Talberg categorizes four of the fifteen interviewees as young professionals who chose poker over education. He also interviewed three players who have been playing for a while and eight amateur players.
The game vs. education
Parents or other adults organize most after-school activities today. Poker is an exception.
Young people organize their own playing and have to organize the learning processes themselves, says Talberg. “I think that's exciting,” he says.
Poker training is a big industry. Talberg found that young people who want to learn to play poker use a lot of online tutorials.
"People who do this for their living spend a lot of time on it,” he says.
But good results in poker games can quickly have negative consequences for young people's education.
In poker you won’t get very far as a mediocre player. But to get good, you have to invest a lot of time in the game.
“It’s like an arms race – because you’re completely dependent on being better than the others,” Talberg says.
He has seen many poker players struggle to combine their interest in the game with not only their education, but also with having a girlfriend and doing other things.
He’s also noticed that only a very few want to be old poker players. "They want to be done with it – as soon as they’ve earned enough money."
But the way back to another life is often long. Once you have a gap in your CV, you can’t tell a possible employer what you’ve been up to, so you hang on a little longer. And that way, you may also escape a society that condemns your activity.
In today's Norway quite a few young people are completely unengaged in either education or work. Talberg is convinced that many of them spend a lot of time playing computer games.
Some of them live their lives doing what were previously considered play and leisure activities. Some live from blogging or other social media. Some do sports.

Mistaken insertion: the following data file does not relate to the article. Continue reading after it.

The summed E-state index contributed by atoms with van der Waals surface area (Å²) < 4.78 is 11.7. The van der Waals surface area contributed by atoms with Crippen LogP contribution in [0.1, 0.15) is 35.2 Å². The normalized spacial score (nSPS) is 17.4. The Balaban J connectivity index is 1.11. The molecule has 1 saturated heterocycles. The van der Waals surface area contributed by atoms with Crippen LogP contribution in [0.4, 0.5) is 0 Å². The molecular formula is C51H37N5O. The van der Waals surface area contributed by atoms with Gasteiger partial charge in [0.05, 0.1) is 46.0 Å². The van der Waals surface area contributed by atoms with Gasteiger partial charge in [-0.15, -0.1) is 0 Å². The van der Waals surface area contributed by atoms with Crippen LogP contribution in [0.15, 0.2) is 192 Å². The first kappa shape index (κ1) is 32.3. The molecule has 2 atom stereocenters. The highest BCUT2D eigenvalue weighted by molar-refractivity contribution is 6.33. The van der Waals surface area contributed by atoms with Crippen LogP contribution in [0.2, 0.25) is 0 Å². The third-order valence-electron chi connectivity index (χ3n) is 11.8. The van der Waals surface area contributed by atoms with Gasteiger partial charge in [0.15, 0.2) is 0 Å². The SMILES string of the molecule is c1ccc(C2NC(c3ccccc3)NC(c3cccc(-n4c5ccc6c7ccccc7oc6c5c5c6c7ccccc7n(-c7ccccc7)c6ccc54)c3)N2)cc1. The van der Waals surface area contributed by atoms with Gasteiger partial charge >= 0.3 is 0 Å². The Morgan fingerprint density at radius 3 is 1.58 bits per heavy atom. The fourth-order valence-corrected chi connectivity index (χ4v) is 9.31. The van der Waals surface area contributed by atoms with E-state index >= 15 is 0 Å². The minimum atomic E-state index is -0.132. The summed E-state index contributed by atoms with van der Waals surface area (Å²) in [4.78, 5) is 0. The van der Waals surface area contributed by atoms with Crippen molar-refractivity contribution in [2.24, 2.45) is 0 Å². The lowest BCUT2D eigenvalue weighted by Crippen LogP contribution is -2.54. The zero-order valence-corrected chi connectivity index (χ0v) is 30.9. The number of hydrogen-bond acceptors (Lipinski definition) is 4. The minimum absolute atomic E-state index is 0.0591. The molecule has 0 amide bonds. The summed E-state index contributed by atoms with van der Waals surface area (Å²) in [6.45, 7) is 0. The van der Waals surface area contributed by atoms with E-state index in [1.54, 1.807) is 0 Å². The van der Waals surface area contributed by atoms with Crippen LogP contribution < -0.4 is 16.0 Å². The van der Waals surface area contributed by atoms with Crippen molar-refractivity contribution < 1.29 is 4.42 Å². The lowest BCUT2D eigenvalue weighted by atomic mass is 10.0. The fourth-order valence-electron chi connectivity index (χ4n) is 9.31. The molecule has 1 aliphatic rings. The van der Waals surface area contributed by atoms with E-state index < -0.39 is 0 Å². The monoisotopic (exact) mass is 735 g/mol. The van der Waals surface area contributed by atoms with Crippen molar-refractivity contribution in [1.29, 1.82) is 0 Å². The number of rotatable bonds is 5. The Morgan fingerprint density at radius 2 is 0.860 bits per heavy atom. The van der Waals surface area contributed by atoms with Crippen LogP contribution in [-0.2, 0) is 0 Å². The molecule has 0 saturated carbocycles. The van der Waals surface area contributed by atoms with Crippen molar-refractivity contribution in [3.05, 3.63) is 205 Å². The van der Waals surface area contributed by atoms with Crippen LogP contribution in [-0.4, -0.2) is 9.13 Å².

Some play poker. And some make money on producing entertainment or tutorial videos about computer games and poker.
"It's hard to know how common this is. Few people are willing to talk about it,” Talberg says.
Talberg believes that if playing poker becomes a less taboo topic, then it may be easier to recognize that there are some big players who have big holes in their résumé. This can make it easier for them to make the shift to education and work.
"If you’ve been a top-level chess player, you can tell an employer what you've been doing and be recognized for it. A lot of poker players have learned things they can put to good use in other areas of society. They’ve learned to assess risk, keep a cool head and work systematically, for example. They also have a lot of digital skills that can be transferred to other areas,” he says.
“If you make a comparison with a former top soccer player, I think a professional or semi-professional poker player has more skills that are relevant for society and work,” he adds.
Danger of becoming the informants’ defender?
Talberg considers what it means for his objectivity as a researcher that he has been – and to a certain extent still is – a poker player.
"I couldn’t have done my doctoral research without having an in-depth knowledge of poker myself. But it can also be a possible source of error because I run the risk of defending the people I’m researching. So yes, I may err on the side of being too uncritical of the truths of living in a poker player’s world,” Talberg says.
Do poker players become rich?
Talberg still plays poker, but not as much as before.
"When I was a student, I played poker to make a little extra income. The playing level was lower then. Now the players are much more experienced. They use more training tools. The level has gotten so high now that it isn’t easy to be an amateur anymore,” he says.
One of the informants told Talberg that he regretted not having dropped out of school to focus on poker. He was both studying and playing poker and wasn’t really good at either.
Talberg believes that if you are a good poker player in Norway, you can earn a reasonably good yearly income from it. The best players he interviewed have earned over 500 000 Euros playing the game.
"But there aren’t many of them," he points out.